What are you leading?
Maths Pathway is a Learning and Teaching Model that supports students along an individual pathway to build a deep appreciation and knowledge of mathematics. It ties together elements of evidence-based practice from education research, including personalised learning, feedback, metacognition, and small group tuition.
Teachers in Maths Pathway Schools implement an integrated and holistic Learning and Teaching Model, encompassing the structure, teaching and assessment of mathematics for students from Grade 5 through to Year 10. Every Maths Pathway School receives digital technology, resources, professional development and ongoing support, as well as becoming connected to a broader values-aligned community.
The Maths Pathway movement began when Richard and Justin were working as teachers in Melbourne, Australia in 2012, and has now grown to include more than 170 schools across every state and territory of the country, dramatically changing the learning outcomes of more than 25,000 students. Students in Maths Pathway schools learn at on average double the rate of students in traditional courses, and develop a deeper appreciation of, and engagement with, mathematics.
Richard and Justin now co-lead a team of 25 staff from the organisation’s offices in Melbourne. Richard’s role as co-founder and Chief Visionary is to ensure that they are always on a path to better serve students, continually improve the design and delivery of mathematics learning, and to pioneer a truly future-oriented approach to education. Justin focuses on the ‘impact’ side of what they do, coordinating their innovation across multiple teams.
How did your experiences as a fellow inspire or prepare you for what you’re doing now?
Justin: When I entered the Teach For Australia program, it was to the shock of my physics professors who were expecting me to continue my Masters research to PhD level on a full scholarship. I was strongly drawn to the mission of improving education, and particularly in tackling inequalities in our education system. Aware of the fact that very few physicists enter the teaching profession, I thought that this different skillset could allow me to spot a solution to a problem in education. This turned out to be the case.
My experiences as a Teach For Australia Associate helped me encounter that problem, by placing me in a classroom. But they were also pivotal in being able to solve it. Through Teach For Australia I met Richard, who was also an associate in the same cohort, and we cofounded Maths Pathway together. Without Richard, it would never have got off the ground. By bringing together people with such diverse skillsets and backgrounds, of such high enthusiasm and passion, Teach For Australia set the stage for innovation.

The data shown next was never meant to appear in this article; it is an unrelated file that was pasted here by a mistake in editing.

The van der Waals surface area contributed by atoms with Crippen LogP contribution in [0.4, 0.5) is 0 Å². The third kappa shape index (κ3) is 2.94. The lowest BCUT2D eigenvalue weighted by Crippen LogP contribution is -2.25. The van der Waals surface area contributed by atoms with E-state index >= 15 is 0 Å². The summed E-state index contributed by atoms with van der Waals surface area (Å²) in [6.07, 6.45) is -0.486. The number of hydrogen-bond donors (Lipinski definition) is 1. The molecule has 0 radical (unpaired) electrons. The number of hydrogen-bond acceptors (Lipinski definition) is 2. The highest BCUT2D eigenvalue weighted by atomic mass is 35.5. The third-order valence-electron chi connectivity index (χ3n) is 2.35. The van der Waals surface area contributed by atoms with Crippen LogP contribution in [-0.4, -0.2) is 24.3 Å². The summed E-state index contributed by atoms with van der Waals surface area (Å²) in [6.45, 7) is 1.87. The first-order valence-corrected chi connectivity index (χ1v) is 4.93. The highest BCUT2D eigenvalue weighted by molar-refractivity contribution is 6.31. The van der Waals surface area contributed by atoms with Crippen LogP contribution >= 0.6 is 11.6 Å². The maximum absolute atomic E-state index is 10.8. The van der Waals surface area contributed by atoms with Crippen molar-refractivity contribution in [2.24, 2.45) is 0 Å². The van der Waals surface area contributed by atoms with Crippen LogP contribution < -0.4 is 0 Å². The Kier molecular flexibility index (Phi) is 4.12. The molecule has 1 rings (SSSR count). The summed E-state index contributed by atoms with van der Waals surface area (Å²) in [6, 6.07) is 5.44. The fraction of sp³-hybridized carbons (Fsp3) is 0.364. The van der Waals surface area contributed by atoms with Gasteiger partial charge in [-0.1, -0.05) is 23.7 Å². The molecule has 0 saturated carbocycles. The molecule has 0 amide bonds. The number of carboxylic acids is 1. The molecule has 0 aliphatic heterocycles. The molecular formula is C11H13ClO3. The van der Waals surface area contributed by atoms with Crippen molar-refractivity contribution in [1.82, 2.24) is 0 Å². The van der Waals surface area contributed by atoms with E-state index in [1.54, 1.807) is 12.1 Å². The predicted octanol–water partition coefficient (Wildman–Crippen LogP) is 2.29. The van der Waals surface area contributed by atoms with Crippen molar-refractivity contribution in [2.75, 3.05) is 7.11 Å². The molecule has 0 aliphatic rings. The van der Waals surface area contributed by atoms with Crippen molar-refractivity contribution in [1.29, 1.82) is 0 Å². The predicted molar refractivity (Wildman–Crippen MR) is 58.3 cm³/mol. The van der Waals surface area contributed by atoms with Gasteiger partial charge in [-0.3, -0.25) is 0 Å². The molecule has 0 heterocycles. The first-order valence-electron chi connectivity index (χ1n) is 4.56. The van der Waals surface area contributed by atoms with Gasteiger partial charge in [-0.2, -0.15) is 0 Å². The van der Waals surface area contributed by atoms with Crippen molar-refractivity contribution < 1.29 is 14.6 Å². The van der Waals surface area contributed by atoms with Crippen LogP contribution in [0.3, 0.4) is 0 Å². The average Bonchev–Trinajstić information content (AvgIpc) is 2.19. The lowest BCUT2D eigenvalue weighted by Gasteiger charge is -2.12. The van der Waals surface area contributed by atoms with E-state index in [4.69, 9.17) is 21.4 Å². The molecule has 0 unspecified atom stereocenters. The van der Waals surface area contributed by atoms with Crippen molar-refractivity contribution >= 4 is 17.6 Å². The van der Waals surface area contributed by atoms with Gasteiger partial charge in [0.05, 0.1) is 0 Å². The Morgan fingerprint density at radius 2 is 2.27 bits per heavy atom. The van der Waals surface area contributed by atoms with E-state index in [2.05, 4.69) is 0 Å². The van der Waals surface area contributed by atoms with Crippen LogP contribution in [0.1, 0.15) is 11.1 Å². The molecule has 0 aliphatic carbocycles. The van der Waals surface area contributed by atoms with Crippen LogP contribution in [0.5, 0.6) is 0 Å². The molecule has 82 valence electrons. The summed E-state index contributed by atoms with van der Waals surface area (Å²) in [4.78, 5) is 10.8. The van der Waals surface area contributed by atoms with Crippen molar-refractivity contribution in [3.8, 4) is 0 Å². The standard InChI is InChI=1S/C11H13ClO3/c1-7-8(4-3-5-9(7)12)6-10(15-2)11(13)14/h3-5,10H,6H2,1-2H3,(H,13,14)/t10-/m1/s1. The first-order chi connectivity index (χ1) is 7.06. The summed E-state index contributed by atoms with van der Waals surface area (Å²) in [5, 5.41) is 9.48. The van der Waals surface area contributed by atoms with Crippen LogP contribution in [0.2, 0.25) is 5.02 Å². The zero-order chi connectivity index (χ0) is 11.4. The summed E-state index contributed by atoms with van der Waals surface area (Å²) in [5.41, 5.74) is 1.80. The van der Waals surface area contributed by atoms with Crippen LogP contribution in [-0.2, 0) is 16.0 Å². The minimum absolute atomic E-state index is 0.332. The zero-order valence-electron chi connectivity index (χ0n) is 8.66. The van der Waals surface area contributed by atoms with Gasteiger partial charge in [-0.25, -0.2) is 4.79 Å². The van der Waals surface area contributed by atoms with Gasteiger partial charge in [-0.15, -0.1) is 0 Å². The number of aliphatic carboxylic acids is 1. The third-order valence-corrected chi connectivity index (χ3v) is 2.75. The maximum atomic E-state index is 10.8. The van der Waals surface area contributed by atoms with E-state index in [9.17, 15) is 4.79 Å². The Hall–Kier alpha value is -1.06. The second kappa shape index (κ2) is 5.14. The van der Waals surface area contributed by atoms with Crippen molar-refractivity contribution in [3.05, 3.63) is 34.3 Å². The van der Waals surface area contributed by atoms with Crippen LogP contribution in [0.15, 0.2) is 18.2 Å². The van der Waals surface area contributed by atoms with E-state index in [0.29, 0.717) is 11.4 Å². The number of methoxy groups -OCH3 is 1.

Moreover, Teach For Australia has continued to provide immensely valuable support. Prior to founding Maths Pathway, I was sponsored to attend a Teach For All trip to Silicon Valley to learn about social entrepreneurship and educational technology. Teach For Australia provided key connections and introductions to people whose help we needed to get started. They have helped us connect, and stay connected with associates and alumni across the network. They continue to provide advice, with their CEO now sitting on our Education Advisory Board.
Richard: It would not have been possible to build the Maths Pathway Learning and Teacher Model without our experience as Teach For Australia associates. Too many education initiatives are divorced from the realities of schools, classrooms, teachers and students. Our experiences as teachers allowed us to gain and nuanced understanding of what it’s actually like to be in a school, what challenges students and teachers in different contexts face, and how to best go about helping them meet those challenges.
At Maths Pathway, our ambitions are to continue to increase both our scale and degree of impact at an exponential rate. There are 1.6 million students in Australia in the year levels we target; so far, only 2% of those are learning with our new model.
Beyond Australia, other parts of the world have the same challenges in education and the other conditions needed for our solution to work. We hope to be scaling internationally within a couple of years.
Currently, our model works for students from the ages of 10 to 16, but there is so much improvement needed to both earlier and later mathematical learning. A different model may be needed to solve this, but what we are learning about implementing change management, professional development and communities at scale mean that we are well-positioned to tackle those challenges.
Beyond mathematics, there are many other aspects of education which could be improved with a similar approach. Other subject areas, such as science or literacy, are also in need of reform. Beyond the bounds of traditional subject structure, there is also much work to be done – from student wellbeing to 21st century skills.